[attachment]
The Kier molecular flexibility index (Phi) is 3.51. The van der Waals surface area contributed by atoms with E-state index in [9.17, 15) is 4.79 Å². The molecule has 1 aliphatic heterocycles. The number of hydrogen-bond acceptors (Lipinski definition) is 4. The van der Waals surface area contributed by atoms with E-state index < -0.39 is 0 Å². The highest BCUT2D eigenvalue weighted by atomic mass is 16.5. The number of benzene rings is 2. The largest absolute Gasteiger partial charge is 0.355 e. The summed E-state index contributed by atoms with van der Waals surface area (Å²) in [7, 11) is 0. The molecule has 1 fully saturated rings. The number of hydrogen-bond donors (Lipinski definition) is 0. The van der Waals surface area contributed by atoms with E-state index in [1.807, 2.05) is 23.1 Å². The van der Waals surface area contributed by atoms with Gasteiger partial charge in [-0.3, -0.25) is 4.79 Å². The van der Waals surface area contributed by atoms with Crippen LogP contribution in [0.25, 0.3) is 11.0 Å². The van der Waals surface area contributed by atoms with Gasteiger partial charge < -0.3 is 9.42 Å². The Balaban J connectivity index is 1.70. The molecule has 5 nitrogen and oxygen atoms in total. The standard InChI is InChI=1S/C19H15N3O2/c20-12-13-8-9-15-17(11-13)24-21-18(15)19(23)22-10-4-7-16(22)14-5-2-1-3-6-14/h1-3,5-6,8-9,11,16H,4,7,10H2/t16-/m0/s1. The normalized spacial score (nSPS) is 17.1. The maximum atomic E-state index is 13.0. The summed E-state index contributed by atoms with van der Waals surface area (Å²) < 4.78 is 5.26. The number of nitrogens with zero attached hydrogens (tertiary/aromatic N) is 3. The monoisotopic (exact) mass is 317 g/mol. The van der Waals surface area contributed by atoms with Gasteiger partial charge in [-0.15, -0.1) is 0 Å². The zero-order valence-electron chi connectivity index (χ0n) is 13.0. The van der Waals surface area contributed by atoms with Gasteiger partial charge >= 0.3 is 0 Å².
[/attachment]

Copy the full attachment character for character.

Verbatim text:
The Kier molecular flexibility index (Phi) is 3.51. The van der Waals surface area contributed by atoms with E-state index in [9.17, 15) is 4.79 Å². The molecule has 1 aliphatic heterocycles. The number of hydrogen-bond acceptors (Lipinski definition) is 4. The van der Waals surface area contributed by atoms with E-state index < -0.39 is 0 Å². The highest BCUT2D eigenvalue weighted by atomic mass is 16.5. The number of benzene rings is 2. The largest absolute Gasteiger partial charge is 0.355 e. The summed E-state index contributed by atoms with van der Waals surface area (Å²) in [7, 11) is 0. The molecule has 1 fully saturated rings. The number of hydrogen-bond donors (Lipinski definition) is 0. The van der Waals surface area contributed by atoms with E-state index in [1.807, 2.05) is 23.1 Å². The van der Waals surface area contributed by atoms with Gasteiger partial charge in [-0.3, -0.25) is 4.79 Å². The van der Waals surface area contributed by atoms with Crippen LogP contribution in [0.25, 0.3) is 11.0 Å². The van der Waals surface area contributed by atoms with Gasteiger partial charge < -0.3 is 9.42 Å². The Balaban J connectivity index is 1.70. The molecule has 5 nitrogen and oxygen atoms in total. The standard InChI is InChI=1S/C19H15N3O2/c20-12-13-8-9-15-17(11-13)24-21-18(15)19(23)22-10-4-7-16(22)14-5-2-1-3-6-14/h1-3,5-6,8-9,11,16H,4,7,10H2/t16-/m0/s1. The normalized spacial score (nSPS) is 17.1. The maximum atomic E-state index is 13.0. The summed E-state index contributed by atoms with van der Waals surface area (Å²) < 4.78 is 5.26. The number of nitrogens with zero attached hydrogens (tertiary/aromatic N) is 3. The monoisotopic (exact) mass is 317 g/mol. The van der Waals surface area contributed by atoms with Gasteiger partial charge in [-0.15, -0.1) is 0 Å². The zero-order valence-electron chi connectivity index (χ0n) is 13.0. The van der Waals surface area contributed by atoms with Gasteiger partial charge >= 0.3 is 0 Å².